“For the first time in his life he sees her in a new light: he sees her as no longer the listless creature who had lived at his side in a state of self-absorption, but a mysterious alien presence an evil energy secreted from the long years of silent brooding…” (Wharton 117) Edith Wharton is best known for her books Ethan Frome and The House of Mirth. Wharton was often compared to another writer in her time, Henry James. Even though this occurred, she considered her books one of a kind. She was pleased with her work, but the critics were not. Often, she received poor reviews, but this did not stop her; in fact, she then went on to be the first woman to win The Legion of Honor Medal. Wharton also won the Pulitzer Prize and a gold medal from the American Academy of Arts and Letters. Because Wharton traveled to many places and lived in the aristocratic society of New York, many influences came from her life. Wharton’s influences came from her own unhappy marriage, the people in the aristocratic society, and the many places she traveled to.
Therefore, Wharton used the experience of her unhappy marriage to build up the tension in the novel. In 1885, Wharton married Edward (Teddy) Robbins. Wharton and her husband both were raised in the aristocratic society; however, they shared few interests, and their marriage soon began to collapse. (Moss and Wilson 128-129) Following her husband’s diagnosis of manic depression, she began having relations with Morton Fullerton, they were happy together which lead to a three year love affair. She felt trapped in her own marriage, and she often wrote her novels to match how she was feeling: “This wife and husband are recognizable portraits of Teddy and Edith Wharton.”(Benstock ) Similar...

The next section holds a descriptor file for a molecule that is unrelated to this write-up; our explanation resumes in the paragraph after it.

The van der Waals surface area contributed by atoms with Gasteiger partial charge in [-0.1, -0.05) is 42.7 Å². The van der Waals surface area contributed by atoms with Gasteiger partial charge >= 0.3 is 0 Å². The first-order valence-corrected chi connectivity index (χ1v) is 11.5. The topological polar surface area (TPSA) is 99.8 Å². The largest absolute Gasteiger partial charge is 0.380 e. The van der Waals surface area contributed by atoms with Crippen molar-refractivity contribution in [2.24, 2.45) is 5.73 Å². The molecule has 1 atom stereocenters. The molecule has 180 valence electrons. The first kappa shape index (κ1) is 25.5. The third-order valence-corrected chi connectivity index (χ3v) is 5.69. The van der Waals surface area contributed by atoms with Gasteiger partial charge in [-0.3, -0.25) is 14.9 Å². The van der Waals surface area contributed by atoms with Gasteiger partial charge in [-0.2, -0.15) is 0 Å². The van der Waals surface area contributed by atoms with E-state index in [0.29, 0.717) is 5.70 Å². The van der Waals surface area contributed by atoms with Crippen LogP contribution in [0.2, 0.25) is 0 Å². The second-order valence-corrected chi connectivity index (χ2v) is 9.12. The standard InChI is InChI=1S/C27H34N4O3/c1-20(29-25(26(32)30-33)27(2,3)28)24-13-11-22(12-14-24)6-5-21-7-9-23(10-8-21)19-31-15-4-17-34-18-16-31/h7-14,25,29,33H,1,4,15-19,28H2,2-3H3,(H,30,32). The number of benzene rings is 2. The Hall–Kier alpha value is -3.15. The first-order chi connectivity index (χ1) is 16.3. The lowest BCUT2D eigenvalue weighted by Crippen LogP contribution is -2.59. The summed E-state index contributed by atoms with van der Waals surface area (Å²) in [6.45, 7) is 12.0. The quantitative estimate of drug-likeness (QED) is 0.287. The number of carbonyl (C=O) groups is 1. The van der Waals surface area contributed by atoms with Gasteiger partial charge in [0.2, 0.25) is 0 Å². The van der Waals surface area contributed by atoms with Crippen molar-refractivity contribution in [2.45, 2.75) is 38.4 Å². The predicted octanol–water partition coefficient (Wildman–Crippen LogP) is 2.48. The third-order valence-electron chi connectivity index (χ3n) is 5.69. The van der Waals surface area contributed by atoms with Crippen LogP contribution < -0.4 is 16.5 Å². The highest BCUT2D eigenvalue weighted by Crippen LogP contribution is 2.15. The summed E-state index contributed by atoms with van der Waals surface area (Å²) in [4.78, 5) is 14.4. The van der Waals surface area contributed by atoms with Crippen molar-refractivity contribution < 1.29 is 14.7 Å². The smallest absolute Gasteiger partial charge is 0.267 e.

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...to town so she could catch the train. Early in the novel he promised Mattie they could go sledding down Schoolhouse Hill. Mattie and Ethan both agreed they never wanted to leave each other so they launched down the hill in hopes of killing themselves. As a result, Ethan was scarred and Mattie was crippled for life.
Undoubtedly, Wharton was successful in using her life experiences to write her acclaimed novel, Ethan Frome. In the novel, it is palpable that her own unhappy marriage, the aristocratic society, and the places she traveled helped her compose the work. Without her life experiences, the isolation of the community, the Frome’s unhappy marriage, and the landscape of Starkfield would never have created the novel for readers. As such, the novel portrays the harmful outcome of isolation enlightening generations of people about this aspect of the human condition.
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